There are research studies that document the neurological and psychosocial benefits of gratitude. It has been shown to improve our heart health, blood pressure, immune system and personal relationships. It has been correlated with reduction in anxiety and depression, and with instilling a more positive outlook when practiced on a daily basis. As a self care tool, it is one of the most uncomplicated paths to wellness; it is cost free and does not ever require a prescription.
Some simple ways to increase gratitude:
Start small and in the present moment. Take a breath and think about what you aware of right now that you could be grateful for. The warmth of sunshine, the comfort of a soft sweater or scarf, the support of whatever is beneath you are examples of experiences that could be more in our conscious awareness every day. Our gratitude increases when we take time to slow down and focus on it.
Think about what you might be taking for granted because you have it all the time. The other night our water heater was down and there was no hot water for bathing. By the next night the problem had been resolved and it was so wonderful to soak in a hot tub that my gratitude was very conscious. The refreshment of a drink of water, the food you eat, the beauty of nature outside your door are all things we often take for granted. Choose for a moment here and there to be thankful for the simple everyday things that make your life more pleasant.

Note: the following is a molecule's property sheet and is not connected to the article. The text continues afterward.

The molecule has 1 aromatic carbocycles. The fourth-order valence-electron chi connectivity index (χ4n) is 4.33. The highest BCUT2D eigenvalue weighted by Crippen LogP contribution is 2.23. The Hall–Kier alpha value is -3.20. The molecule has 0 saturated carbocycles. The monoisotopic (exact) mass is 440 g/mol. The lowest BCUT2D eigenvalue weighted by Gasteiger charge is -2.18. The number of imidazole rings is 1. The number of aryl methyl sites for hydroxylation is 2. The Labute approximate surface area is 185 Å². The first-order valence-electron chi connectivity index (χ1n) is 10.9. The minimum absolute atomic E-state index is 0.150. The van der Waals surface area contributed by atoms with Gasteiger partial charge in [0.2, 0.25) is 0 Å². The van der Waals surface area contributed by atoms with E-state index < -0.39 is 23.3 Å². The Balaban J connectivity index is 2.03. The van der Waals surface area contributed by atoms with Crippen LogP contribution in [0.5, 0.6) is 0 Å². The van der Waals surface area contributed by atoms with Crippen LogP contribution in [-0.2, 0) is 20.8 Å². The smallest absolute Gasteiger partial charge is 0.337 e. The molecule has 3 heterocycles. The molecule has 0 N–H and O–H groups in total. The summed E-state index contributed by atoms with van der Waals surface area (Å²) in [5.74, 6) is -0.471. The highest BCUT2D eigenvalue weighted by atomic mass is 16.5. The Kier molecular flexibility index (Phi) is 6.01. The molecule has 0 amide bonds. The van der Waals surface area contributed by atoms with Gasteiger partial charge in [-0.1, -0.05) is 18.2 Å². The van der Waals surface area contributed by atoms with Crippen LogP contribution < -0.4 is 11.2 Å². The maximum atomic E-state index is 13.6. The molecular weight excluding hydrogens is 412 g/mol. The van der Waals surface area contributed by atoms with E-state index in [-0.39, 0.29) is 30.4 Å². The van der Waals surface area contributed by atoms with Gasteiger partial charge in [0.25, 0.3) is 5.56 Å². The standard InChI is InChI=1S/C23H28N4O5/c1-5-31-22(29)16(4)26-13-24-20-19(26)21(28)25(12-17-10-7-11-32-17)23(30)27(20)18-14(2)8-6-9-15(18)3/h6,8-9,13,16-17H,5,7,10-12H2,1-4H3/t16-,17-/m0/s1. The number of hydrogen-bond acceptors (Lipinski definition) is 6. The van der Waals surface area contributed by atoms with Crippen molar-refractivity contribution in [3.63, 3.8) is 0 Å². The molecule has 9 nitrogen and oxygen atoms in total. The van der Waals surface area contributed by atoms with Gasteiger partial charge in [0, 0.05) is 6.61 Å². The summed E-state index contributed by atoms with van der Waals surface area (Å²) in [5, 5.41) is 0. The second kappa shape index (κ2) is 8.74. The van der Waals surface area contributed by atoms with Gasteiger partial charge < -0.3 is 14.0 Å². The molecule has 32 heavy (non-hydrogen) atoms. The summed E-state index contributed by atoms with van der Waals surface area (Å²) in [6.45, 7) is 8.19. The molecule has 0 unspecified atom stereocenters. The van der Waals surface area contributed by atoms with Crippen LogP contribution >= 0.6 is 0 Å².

Express gratitude to people you care about. Tell them what they mean to you, how deeply you are grateful for their presence in your life, or perhaps even write a letter of gratitude to someone who made your life better. Include yourself as you pass the gratitude around.
Set aside a moment or two every day to think about gratitude. Program your phone or computer remind you to take a breath and focus on gratitude once a day. Perhaps you might set aside a few minutes before you go to bed and do an inventory of what in your day you can be thankful for and write about it in a journal.
Pay attention for opportunities for gratitude as you go about your day. I get grateful if I get a parking spot near where I want to be, or if I catch a glimpse of a pretty sky. You can generate more public gratitude by sincerely saying "thank you" with a smile whenever it suits the occasion.
"There’s an old saying that if you’ve forgotten the language of gratitude, you’ll never be on speaking terms with happiness." Ocean Robbins